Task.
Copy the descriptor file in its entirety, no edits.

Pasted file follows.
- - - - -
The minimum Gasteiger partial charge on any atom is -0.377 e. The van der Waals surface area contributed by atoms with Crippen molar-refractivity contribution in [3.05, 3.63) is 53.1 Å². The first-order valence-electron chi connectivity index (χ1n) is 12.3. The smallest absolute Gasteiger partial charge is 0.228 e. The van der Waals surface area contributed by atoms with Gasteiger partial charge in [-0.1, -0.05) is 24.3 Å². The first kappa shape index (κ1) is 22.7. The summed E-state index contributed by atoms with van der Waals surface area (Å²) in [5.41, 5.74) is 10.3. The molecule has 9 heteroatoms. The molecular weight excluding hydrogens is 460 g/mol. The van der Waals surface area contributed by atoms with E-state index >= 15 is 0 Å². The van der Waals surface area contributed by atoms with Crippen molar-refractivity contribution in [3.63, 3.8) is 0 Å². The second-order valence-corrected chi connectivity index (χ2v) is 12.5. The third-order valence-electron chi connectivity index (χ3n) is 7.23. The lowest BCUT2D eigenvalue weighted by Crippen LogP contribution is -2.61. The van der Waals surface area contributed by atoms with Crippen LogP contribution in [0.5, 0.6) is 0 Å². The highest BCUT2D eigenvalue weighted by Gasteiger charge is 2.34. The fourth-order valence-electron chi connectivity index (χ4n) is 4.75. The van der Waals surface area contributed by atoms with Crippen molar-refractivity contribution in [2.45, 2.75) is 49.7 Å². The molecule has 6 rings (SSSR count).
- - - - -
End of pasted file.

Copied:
The minimum Gasteiger partial charge on any atom is -0.377 e. The van der Waals surface area contributed by atoms with Crippen molar-refractivity contribution in [3.05, 3.63) is 53.1 Å². The first-order valence-electron chi connectivity index (χ1n) is 12.3. The smallest absolute Gasteiger partial charge is 0.228 e. The van der Waals surface area contributed by atoms with Gasteiger partial charge in [-0.1, -0.05) is 24.3 Å². The first kappa shape index (κ1) is 22.7. The summed E-state index contributed by atoms with van der Waals surface area (Å²) in [5.41, 5.74) is 10.3. The molecule has 9 heteroatoms. The molecular weight excluding hydrogens is 460 g/mol. The van der Waals surface area contributed by atoms with E-state index >= 15 is 0 Å². The van der Waals surface area contributed by atoms with Crippen molar-refractivity contribution in [3.63, 3.8) is 0 Å². The second-order valence-corrected chi connectivity index (χ2v) is 12.5. The third-order valence-electron chi connectivity index (χ3n) is 7.23. The lowest BCUT2D eigenvalue weighted by Crippen LogP contribution is -2.61. The van der Waals surface area contributed by atoms with Crippen LogP contribution in [0.5, 0.6) is 0 Å². The highest BCUT2D eigenvalue weighted by Gasteiger charge is 2.34. The fourth-order valence-electron chi connectivity index (χ4n) is 4.75. The van der Waals surface area contributed by atoms with Crippen molar-refractivity contribution in [2.45, 2.75) is 49.7 Å². The molecule has 6 rings (SSSR count).